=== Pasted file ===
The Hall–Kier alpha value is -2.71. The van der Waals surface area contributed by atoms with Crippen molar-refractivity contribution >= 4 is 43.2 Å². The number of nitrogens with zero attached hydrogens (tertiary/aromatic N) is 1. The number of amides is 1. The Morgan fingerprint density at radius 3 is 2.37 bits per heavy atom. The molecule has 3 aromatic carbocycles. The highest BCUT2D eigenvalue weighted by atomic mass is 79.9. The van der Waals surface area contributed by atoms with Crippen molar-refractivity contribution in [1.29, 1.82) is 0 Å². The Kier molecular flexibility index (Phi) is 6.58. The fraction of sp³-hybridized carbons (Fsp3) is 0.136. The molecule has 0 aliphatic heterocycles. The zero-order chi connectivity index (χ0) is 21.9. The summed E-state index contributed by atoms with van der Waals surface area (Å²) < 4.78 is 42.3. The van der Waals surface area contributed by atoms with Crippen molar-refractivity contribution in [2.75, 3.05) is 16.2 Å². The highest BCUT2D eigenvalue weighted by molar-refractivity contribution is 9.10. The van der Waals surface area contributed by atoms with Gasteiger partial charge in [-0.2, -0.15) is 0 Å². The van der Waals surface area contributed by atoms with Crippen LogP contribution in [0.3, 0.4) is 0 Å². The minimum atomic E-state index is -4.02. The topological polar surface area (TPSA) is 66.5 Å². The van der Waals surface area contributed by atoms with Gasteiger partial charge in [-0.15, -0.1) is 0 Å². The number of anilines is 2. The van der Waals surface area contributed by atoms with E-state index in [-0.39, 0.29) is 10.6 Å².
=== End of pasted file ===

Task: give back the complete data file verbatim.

The Hall–Kier alpha value is -2.71. The van der Waals surface area contributed by atoms with Crippen molar-refractivity contribution >= 4 is 43.2 Å². The number of nitrogens with zero attached hydrogens (tertiary/aromatic N) is 1. The number of amides is 1. The Morgan fingerprint density at radius 3 is 2.37 bits per heavy atom. The molecule has 3 aromatic carbocycles. The highest BCUT2D eigenvalue weighted by atomic mass is 79.9. The van der Waals surface area contributed by atoms with Crippen molar-refractivity contribution in [1.29, 1.82) is 0 Å². The Kier molecular flexibility index (Phi) is 6.58. The fraction of sp³-hybridized carbons (Fsp3) is 0.136. The molecule has 0 aliphatic heterocycles. The zero-order chi connectivity index (χ0) is 21.9. The summed E-state index contributed by atoms with van der Waals surface area (Å²) < 4.78 is 42.3. The van der Waals surface area contributed by atoms with Crippen molar-refractivity contribution in [2.75, 3.05) is 16.2 Å². The highest BCUT2D eigenvalue weighted by molar-refractivity contribution is 9.10. The van der Waals surface area contributed by atoms with Gasteiger partial charge in [-0.2, -0.15) is 0 Å². The van der Waals surface area contributed by atoms with Crippen LogP contribution in [0.3, 0.4) is 0 Å². The minimum atomic E-state index is -4.02. The topological polar surface area (TPSA) is 66.5 Å². The van der Waals surface area contributed by atoms with Gasteiger partial charge in [-0.15, -0.1) is 0 Å². The number of anilines is 2. The van der Waals surface area contributed by atoms with E-state index in [-0.39, 0.29) is 10.6 Å².